The Author of “Sick” Looks at “Sicko”

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Over at the New Republic, “Sick” author Jonathan Cohn takes a look at Michael Moore’s similarly titled new movie on the same subject, and finds it wrong on a lot of little things, but right on the big one. By the way, Cohn’s own book, which is a lively read that provides both a history of and an indictment of the U.S. health care system, is the best thing I have read during my own medical leave (which ends Monday).

Well, that and “The Yiddish Policemen’s Union.”

UPDATE: Commenter James, Los Angeles asks for an example. Here’s one from Cohn’s review:

Moore wants to weave these tales into an indictment of the idea that for-profit companies can be counted upon to provide Americans with affordable medical care. But that’s a complicated argument to make. Even an intellectually rigorous filmmaker would have to cut a few corners; Moore cuts many.

Sometimes, for example, there are good reasons to deny coverage of experimental treatments. In the 1990s, HMOs caught a lot of grief for denying bone-marrow transplants to breast cancer victims. Years later, studies showed the treatments–which are both expensive and painful–worked in only a tiny fraction of special cases. Would the bone-marrow transplant denied to Pierce have made a difference? It seems unlikely. Experts told me that the treatment never made it past the experimental phase because of ineffectiveness and harmful side-effects.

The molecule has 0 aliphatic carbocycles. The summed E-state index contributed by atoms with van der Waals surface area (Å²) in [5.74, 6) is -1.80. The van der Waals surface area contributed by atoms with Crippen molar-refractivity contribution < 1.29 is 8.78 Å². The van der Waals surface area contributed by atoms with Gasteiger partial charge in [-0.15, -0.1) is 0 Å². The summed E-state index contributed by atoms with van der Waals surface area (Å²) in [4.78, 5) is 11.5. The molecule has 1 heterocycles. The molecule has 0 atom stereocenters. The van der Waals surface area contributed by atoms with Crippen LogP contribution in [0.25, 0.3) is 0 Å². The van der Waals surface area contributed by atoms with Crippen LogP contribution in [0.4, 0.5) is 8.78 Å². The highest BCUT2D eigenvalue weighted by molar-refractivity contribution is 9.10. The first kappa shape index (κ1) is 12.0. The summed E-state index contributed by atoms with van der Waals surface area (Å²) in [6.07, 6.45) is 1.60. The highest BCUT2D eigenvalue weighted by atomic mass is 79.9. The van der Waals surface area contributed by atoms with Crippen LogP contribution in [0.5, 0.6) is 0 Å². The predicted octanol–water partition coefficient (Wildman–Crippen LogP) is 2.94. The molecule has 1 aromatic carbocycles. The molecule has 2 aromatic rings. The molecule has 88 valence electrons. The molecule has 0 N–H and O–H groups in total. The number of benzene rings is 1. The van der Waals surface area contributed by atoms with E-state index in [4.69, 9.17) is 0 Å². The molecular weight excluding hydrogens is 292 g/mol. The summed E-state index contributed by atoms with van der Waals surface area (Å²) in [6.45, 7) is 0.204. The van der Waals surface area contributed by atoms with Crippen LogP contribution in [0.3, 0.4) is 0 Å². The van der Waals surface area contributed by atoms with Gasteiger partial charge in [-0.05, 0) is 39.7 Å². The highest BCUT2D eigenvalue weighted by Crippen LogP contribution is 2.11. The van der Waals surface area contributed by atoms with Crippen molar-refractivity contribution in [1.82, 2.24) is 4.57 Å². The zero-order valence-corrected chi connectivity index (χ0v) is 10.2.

But, while not every HMO treatment denial bears second-guessing, many do: During the ’90s, peer-reviewed studies showed that insurance companies were cutting costs in ways that routinely jeopardized patient care. Nor is there any doubt that insurers try desperately to avoid covering people with serious medical conditions: Following exposés by Lisa Girion in the Los Angeles Times, California officials investigated BlueCross for precisely the kind of practices Lee Einer describes, eventually fining the insurer $1 million because it was rescinding coverage without even asking policy-holders about supposed misrepresentations. Although Wellpoint, the parent company of Blue Cross, denied wrongdoing, it also promised to change its cancellation procedures.